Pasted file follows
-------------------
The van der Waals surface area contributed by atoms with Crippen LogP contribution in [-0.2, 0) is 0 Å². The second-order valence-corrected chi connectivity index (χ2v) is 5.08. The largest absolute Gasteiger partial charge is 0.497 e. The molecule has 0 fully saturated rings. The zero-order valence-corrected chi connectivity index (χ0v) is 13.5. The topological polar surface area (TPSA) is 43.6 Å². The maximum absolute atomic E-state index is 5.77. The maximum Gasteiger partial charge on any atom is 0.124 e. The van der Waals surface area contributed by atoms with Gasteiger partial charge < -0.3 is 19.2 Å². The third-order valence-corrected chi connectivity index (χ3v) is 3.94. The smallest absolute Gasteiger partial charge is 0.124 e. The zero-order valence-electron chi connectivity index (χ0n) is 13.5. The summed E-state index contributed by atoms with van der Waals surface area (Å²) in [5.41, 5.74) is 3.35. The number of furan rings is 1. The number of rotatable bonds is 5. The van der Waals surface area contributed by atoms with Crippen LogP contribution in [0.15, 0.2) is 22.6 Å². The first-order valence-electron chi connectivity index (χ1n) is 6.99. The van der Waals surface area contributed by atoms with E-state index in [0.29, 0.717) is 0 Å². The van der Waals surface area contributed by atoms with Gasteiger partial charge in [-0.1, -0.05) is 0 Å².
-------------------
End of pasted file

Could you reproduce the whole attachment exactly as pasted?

The van der Waals surface area contributed by atoms with Crippen LogP contribution in [-0.2, 0) is 0 Å². The second-order valence-corrected chi connectivity index (χ2v) is 5.08. The largest absolute Gasteiger partial charge is 0.497 e. The molecule has 0 fully saturated rings. The zero-order valence-corrected chi connectivity index (χ0v) is 13.5. The topological polar surface area (TPSA) is 43.6 Å². The maximum absolute atomic E-state index is 5.77. The maximum Gasteiger partial charge on any atom is 0.124 e. The van der Waals surface area contributed by atoms with Gasteiger partial charge < -0.3 is 19.2 Å². The third-order valence-corrected chi connectivity index (χ3v) is 3.94. The smallest absolute Gasteiger partial charge is 0.124 e. The zero-order valence-electron chi connectivity index (χ0n) is 13.5. The summed E-state index contributed by atoms with van der Waals surface area (Å²) in [5.41, 5.74) is 3.35. The number of furan rings is 1. The number of rotatable bonds is 5. The van der Waals surface area contributed by atoms with Crippen LogP contribution in [0.15, 0.2) is 22.6 Å². The first-order valence-electron chi connectivity index (χ1n) is 6.99. The van der Waals surface area contributed by atoms with E-state index in [0.29, 0.717) is 0 Å². The van der Waals surface area contributed by atoms with Gasteiger partial charge in [-0.1, -0.05) is 0 Å².